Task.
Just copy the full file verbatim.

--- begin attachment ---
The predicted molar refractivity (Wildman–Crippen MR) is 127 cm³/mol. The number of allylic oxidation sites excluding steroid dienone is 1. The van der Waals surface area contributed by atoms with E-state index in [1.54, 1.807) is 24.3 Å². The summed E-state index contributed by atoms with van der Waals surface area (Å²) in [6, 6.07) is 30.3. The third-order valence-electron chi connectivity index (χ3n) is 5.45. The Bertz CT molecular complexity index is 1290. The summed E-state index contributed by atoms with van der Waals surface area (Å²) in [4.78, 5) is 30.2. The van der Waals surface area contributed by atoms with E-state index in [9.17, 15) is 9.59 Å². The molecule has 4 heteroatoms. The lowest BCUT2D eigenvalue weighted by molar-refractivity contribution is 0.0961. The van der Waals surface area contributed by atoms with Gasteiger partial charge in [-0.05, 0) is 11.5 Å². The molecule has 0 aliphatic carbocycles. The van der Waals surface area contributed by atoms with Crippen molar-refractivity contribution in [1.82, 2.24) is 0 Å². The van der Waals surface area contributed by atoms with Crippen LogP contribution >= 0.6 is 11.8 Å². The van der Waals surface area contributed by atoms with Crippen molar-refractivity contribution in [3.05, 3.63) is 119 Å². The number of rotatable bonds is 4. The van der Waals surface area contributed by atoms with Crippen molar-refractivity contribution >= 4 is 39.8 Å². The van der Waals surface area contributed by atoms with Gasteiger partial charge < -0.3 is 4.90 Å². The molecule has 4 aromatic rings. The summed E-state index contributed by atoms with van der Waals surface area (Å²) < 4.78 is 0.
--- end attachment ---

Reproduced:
The predicted molar refractivity (Wildman–Crippen MR) is 127 cm³/mol. The number of allylic oxidation sites excluding steroid dienone is 1. The van der Waals surface area contributed by atoms with E-state index in [1.54, 1.807) is 24.3 Å². The summed E-state index contributed by atoms with van der Waals surface area (Å²) in [6, 6.07) is 30.3. The third-order valence-electron chi connectivity index (χ3n) is 5.45. The Bertz CT molecular complexity index is 1290. The summed E-state index contributed by atoms with van der Waals surface area (Å²) in [4.78, 5) is 30.2. The van der Waals surface area contributed by atoms with E-state index in [9.17, 15) is 9.59 Å². The molecule has 4 heteroatoms. The lowest BCUT2D eigenvalue weighted by molar-refractivity contribution is 0.0961. The van der Waals surface area contributed by atoms with Gasteiger partial charge in [-0.05, 0) is 11.5 Å². The molecule has 0 aliphatic carbocycles. The van der Waals surface area contributed by atoms with Crippen molar-refractivity contribution in [1.82, 2.24) is 0 Å². The van der Waals surface area contributed by atoms with Crippen LogP contribution >= 0.6 is 11.8 Å². The van der Waals surface area contributed by atoms with Crippen molar-refractivity contribution in [3.05, 3.63) is 119 Å². The number of rotatable bonds is 4. The van der Waals surface area contributed by atoms with Crippen molar-refractivity contribution >= 4 is 39.8 Å². The van der Waals surface area contributed by atoms with Gasteiger partial charge < -0.3 is 4.90 Å². The molecule has 4 aromatic rings. The summed E-state index contributed by atoms with van der Waals surface area (Å²) < 4.78 is 0.